Whereas the global ensemble has uniform errors in space because of the periodicity of the model and uniformity of the observation network, the limited-area domain results show larger errors near the lateral boundaries. More precisely, Fig. 3 shows the differences in the rms error as a function of space between each limited-area domain boundary-method experiment and the global ensemble (*E*^{method}_{i} − *E*^{global}_{i}); positive values indicate where errors are larger than the global ensemble on the limited-area domain. Error differences in the limited-area domain interior are indistinguishable from the global ensemble, but positive differences exist near the boundaries. A few of the methods actually have error differences that are slightly negative, but this may be due to the limited number of analyses used to compute the statistics. The increased error near the boundaries results from two sources other than linear time interpolation: fewer observations assimilated near lateral boundaries, and boundary covariance assumptions. Daley (1992) showed that assimilating observations with a Kalman filter in a periodic domain with a data void leads to larger errors near the interface between the areas with sparse and dense observations, similar to these experiments where the limited-area domain does not assimilate observations outside the domain. GEV has the smallest errors among all limited-area domain boundary methods since it has state-dependent boundary covariances. The differences in rms error between the global ensemble and limited-area ensembles are reduced by assimilating with a denser observation network. For example, when rerunning each experiment with twice as many observations, the maximum error differences near the boundaries are reduced by 30% for the methods that use assumed covariances as compared with Fig. 3 (not shown).

We attempted to separate boundary condition errors due to temporal interpolation from those due to not assimilating observations outside the limited-area domain by performing an experiment where a global ensemble only assimilates the observations from the limited-area domain. This global ensemble is used as boundary conditions for a second GEV experiment, denoted GEV2. The rms error differences between GEV2 and the new global ensemble are nearly zero near the left boundary, but are similar to rms error differences between GEV and the original global ensemble on the right boundary. This result suggests that the lack of observations is the dominant source of extra rms error near the left boundary where information is entering the domain, but time interpolation is the largest rms error source on the right boundary where information is leaving the domain.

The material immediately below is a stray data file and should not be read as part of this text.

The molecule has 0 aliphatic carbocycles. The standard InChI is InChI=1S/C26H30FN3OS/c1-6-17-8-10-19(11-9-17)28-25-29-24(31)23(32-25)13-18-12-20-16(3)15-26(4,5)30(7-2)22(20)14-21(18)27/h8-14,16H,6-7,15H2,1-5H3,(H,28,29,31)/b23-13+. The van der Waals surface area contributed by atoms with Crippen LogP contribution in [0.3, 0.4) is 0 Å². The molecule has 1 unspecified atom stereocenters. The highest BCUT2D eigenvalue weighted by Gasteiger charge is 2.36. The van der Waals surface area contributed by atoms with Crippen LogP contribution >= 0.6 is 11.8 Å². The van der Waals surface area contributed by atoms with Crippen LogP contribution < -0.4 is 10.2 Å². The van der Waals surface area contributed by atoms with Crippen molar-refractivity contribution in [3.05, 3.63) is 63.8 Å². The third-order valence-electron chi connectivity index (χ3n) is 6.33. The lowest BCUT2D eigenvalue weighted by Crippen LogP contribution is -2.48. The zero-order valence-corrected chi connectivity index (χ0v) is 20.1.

Recall from section 2 that we defined two classes of methods, one that uses state-dependent statistics and another that uses assumed statistics. Even though CTS and FCP differ in part by their treatment of the temporal evolution of the boundary perturbations, these two methods have similar errors (Fig. 3). This suggests that the temporal behavior of the boundary conditions can be approximated well by an autoregressive model. In supplementary experiments, we varied the autocorrelation coefficient and scaling parameter for the FCP method. These experiments suggest that for small scaling parameters (less than 0.5; i.e., small ensemble variance), the error differences are similar for all autocorrelation values used; however, for larger scaling parameters (≥0.80; i.e., larger ensemble variance), the default autocorrelation coefficient (*a* = 0.94) lead to 20% smaller error differences near the left boundary as compared with white noise (*a* = 0, not shown).

GES has the smallest errors among the methods that use assumed covariance relationships. This is because the state-dependent ensemble variance used in this method scales the ensemble perturbations consistent with the state, which yields smaller forecast errors near the boundaries as compared with the CTS and FCP methods, which have fixed, state-independent variance.